(CN) – The 1st Circuit upheld a Maine law allowing doctors to keep their prescribing histories confidential from drug companies that target them for marketing.
A three-judge panel in Boston ruled against three prescription drug data analysts who challenged the law, claiming it prevents them from selling information about doctors and other prescribers to drug companies that use the data for marketing.
The law lets prescribers opt to have their personal information and prescribing history kept out of the hands of “detailers,” or pharmaceutical representatives who analyze the data and develop marketing agendas based on a prescriber’s history and likeliness to switch brands or order more of a certain brand.
Prescribers can also allow detailers to market to them, a practice that some doctors — but not the majority — find informative and helpful, according to the ruling.
The analysts earn multibillion-dollar profits by gathering information from a centralized pharmaceutical database and using it to compile reports with prescriber data. They then sell the reports to drug companies.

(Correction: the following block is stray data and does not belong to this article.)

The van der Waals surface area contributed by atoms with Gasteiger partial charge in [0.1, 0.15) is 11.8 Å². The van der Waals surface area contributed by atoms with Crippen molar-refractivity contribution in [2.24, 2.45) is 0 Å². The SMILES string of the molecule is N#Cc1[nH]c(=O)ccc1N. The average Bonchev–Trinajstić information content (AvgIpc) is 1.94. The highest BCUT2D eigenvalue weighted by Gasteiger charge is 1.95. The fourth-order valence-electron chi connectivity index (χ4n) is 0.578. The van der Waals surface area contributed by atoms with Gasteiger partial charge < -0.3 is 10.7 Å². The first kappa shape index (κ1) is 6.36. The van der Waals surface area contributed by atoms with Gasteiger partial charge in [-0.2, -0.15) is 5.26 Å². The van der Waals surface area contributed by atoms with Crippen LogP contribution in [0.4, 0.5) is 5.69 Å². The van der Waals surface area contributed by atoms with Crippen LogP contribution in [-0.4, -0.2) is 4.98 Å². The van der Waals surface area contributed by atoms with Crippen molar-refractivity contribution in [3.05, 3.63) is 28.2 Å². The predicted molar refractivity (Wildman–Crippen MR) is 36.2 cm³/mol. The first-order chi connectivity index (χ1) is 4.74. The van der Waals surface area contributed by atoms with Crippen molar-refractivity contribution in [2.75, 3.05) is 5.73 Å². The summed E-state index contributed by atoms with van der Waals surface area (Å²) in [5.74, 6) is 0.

The analysts won a preliminary injunction barring enforcement of the 2008 law, but the 1st Circuit’s ruling reverses that order. The federal appeals court ruled that prescribers have a right not to be bothered with uninvited sales pitches and other marketing tactics.
The analysts had argued that enforcing the law would violate their free speech rights, but the panel noted that the law blocks more conduct than speech, and that even if “detailing” falls into the speech category, it would be considered commercial speech, which a state has broad power to regulate.
“Maine has a substantial interest in protecting its prescribers from unwanted solicitations by detailers in Maine based on their prescribing histories,” Chief Judge Sandra Lynch wrote, citing the Supreme Court’s acknowledgement of the “right to be let alone.”
Lynch also rejected the analysts’ claim that the law violates the dormant Commerce Clause, saying they “have not shown any disproportionate burden on interstate commerce.
“This is simply not an example of a state engaged in economic protectionism,” Lynch wrote.
She added that states have a right to implement policies aimed at reducing health care costs.
According to the state Legislature, “Restricting the use of prescriber identifying information will act to decrease drug detailing that targets the prescriber, thus increasing decisions to prescribe lower-priced drugs and decisions made on the basis of medical and scientific knowledge and driving down the cost of health care.”